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August 16, 2007

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No Longer Trendy: The .300 Weatherby

Got an interesting letter (!) from a Mr. Phillip Harney, who asks why gun "experts" seldom mention the .300 Weatherby as the best all-around rifle. Good question. Here are the answers:

First, the .300 Weatherby has committed the cardinal sin of becoming old. Introduced in 1944, commercial ammo was first available in 1948, which makes it either 63 or 59. Some cartridges, like the .45/70, are so old that they become trendy by dint of their sheer age. The .300, however, falls into that netherworld where it is Old News.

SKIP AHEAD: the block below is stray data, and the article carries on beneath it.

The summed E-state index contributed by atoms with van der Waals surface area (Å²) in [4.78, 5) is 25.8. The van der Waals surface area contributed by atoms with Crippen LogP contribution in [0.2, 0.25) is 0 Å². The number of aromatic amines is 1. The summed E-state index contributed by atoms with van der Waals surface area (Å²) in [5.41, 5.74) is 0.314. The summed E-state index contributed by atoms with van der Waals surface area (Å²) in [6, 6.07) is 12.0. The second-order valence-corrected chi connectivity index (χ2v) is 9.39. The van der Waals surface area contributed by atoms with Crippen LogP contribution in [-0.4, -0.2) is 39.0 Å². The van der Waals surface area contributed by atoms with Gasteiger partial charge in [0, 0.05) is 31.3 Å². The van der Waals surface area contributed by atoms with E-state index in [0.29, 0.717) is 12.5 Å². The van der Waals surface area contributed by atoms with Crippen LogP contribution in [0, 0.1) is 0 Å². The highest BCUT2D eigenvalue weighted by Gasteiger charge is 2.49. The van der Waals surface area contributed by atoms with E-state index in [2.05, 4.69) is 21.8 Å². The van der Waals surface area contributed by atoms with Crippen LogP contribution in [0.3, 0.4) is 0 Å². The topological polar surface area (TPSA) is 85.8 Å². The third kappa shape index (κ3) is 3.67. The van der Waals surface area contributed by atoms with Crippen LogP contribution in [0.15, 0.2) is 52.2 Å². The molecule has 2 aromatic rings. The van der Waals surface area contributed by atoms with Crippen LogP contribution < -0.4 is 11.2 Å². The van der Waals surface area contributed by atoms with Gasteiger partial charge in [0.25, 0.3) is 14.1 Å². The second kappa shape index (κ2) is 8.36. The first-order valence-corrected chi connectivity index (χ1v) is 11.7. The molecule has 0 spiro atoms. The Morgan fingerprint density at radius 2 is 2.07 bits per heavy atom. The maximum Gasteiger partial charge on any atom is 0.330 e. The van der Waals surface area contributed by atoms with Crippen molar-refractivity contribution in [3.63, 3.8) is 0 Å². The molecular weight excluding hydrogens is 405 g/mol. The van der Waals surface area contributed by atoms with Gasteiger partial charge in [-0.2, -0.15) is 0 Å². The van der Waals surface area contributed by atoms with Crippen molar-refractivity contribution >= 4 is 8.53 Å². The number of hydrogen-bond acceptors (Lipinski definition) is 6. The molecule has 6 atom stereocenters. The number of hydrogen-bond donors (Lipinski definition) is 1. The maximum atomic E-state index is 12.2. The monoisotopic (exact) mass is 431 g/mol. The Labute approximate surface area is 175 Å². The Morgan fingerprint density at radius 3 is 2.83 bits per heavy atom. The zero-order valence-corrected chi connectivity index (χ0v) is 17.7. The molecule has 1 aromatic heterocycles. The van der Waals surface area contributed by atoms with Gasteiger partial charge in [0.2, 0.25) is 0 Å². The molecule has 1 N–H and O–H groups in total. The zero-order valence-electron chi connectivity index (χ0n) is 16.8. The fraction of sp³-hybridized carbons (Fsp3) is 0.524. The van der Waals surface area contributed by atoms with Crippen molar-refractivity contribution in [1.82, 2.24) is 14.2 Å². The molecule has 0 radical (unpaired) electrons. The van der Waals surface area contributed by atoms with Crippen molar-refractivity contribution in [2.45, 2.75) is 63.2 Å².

Second, as an all-around rifle, it is not a particularly good choice for the average shooter because it is a handful. Recoil is not particularly awful, but the noise and muzzle blast are considerable, and it's a lot more than many people can handle.

Third, for a truly all-around rifle, it lacks bullet weight (this is said with the knowledge that it has killed everything on earth, and I do mean everything, many, many times over); for an all-around rifle I'd rather have its larger brother, the .340 Weatherby.

This said, I like it so much that I own three .300 Weatherbys, the only rifle that I own three of. It is a highly specialized long-range load for genuinely big game, and as that, it has few peers and no betters.


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I've long been hopping to buy myself a Weatherby Mark V, in .300 Weatherby. It would be as close to a custom rifle as I'll ever see, but I don't seem to have the right lotto numbers yet. My M77 .270 has been doing the job on everything I've hunted including these Colorado elk, and I guess it will have to continue to do so.